Milk Producers Predict Price Drop
Mar. 05, 1999
WASHINGTON (AP) _ Milk producers enjoying record-high prices will experience a sharp drop over the next month _ the largest change in one month in history, the government said Friday.
It's good news for consumers who should see a decline in the prices of milk, cheese, butter and other dairy products, economists say.
The Agriculture Department said the basic milk price received by producers will drop from $16.27 per hundred pounds of milk to $10.27. The government determines the price each month by surveying manufacturers about the price paid to producers, then announcing the figure as a guideline for the industry.
The largest month-to-month decline ever recorded was a $2.52 dip, said Chris Nubern, an economist with the National Milk Producers Federation.
The upcoming price decline is earlier than normal. Prices paid to producers usually drop in the summer when it's hotter and milk production declines.
``Those are some very low prices for dairy farmers,'' Nubern said. ``Ten dollar milk is not very profitable for dairy farmers.''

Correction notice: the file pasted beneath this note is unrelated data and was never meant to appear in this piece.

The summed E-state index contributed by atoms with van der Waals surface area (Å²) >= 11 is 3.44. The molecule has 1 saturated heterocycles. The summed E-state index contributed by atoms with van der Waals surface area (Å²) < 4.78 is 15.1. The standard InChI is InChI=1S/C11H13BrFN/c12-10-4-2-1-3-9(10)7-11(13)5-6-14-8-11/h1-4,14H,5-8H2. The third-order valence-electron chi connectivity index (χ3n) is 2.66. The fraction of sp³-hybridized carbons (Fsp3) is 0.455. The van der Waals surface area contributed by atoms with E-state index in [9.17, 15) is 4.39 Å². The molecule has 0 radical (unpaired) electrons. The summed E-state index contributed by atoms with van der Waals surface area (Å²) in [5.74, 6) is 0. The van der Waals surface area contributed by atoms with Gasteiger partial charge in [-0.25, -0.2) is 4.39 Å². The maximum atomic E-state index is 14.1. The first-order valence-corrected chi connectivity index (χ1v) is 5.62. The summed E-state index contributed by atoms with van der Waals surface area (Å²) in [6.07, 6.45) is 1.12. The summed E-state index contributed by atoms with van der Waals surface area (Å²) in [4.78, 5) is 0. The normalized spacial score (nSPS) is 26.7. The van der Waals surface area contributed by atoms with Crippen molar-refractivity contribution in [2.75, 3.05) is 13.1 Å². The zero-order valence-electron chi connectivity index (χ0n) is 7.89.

``Everyone across the country is going to feel some of the price decline in some shape or form,'' he said.
Nubern said the dip is partly due to increased production prompted by record prices: ``We're in a market where a lot of milk is being produced and that's driving prices down.''
Despite the size of the drop, the price will not reach the lowest level dairy farmers have seen. In February 1991, for instance, prices were at $10.04, Nubern said.
Producers also have a cushion waiting for them. Congress included $200 million for dairy producers in last year's emergency farm aid package. Agriculture Secretary Dan Glickman is still deciding how to distribute the money.
The drop comes after a record year where _ despite low prices for producers in other sectors _ milk producers received extremely high prices.
Producers were getting about $10.88 in May of last year, but prices jumped to $17.34 by December. Consumers saw the price of milk and dairy products rise.
The average retail price of a gallon of whole milk in January was $2.94, compared with $2.63 a year ago, said Annette Clausson, a USDA economist. Butter was $3 a pound in January compared with $2.35 a pound a year ago.
``We're expecting that retail prices for milk and other dairy products will start coming down midsummer,'' Clausson said.